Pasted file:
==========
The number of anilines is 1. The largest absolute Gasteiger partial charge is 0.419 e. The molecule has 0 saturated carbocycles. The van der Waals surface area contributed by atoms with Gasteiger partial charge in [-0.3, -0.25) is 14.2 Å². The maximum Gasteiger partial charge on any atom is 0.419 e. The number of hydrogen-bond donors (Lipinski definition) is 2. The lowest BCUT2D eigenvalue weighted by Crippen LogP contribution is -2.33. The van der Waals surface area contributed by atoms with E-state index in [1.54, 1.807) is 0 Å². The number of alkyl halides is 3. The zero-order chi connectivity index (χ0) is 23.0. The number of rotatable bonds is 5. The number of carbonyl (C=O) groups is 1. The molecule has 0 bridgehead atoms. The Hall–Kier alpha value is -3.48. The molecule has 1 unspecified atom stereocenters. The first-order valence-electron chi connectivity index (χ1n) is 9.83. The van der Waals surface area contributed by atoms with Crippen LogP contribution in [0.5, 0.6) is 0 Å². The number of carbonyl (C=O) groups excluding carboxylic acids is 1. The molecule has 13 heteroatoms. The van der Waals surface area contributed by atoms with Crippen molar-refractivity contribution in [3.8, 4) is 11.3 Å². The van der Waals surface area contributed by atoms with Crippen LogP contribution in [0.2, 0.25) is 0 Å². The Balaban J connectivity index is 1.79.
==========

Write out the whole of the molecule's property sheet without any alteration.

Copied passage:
The number of anilines is 1. The largest absolute Gasteiger partial charge is 0.419 e. The molecule has 0 saturated carbocycles. The van der Waals surface area contributed by atoms with Gasteiger partial charge in [-0.3, -0.25) is 14.2 Å². The maximum Gasteiger partial charge on any atom is 0.419 e. The number of hydrogen-bond donors (Lipinski definition) is 2. The lowest BCUT2D eigenvalue weighted by Crippen LogP contribution is -2.33. The van der Waals surface area contributed by atoms with E-state index in [1.54, 1.807) is 0 Å². The number of alkyl halides is 3. The zero-order chi connectivity index (χ0) is 23.0. The number of rotatable bonds is 5. The number of carbonyl (C=O) groups is 1. The molecule has 0 bridgehead atoms. The Hall–Kier alpha value is -3.48. The molecule has 1 unspecified atom stereocenters. The first-order valence-electron chi connectivity index (χ1n) is 9.83. The van der Waals surface area contributed by atoms with Crippen LogP contribution in [0.5, 0.6) is 0 Å². The number of carbonyl (C=O) groups excluding carboxylic acids is 1. The molecule has 13 heteroatoms. The van der Waals surface area contributed by atoms with Crippen molar-refractivity contribution in [3.8, 4) is 11.3 Å². The van der Waals surface area contributed by atoms with Crippen LogP contribution in [0.2, 0.25) is 0 Å². The Balaban J connectivity index is 1.79.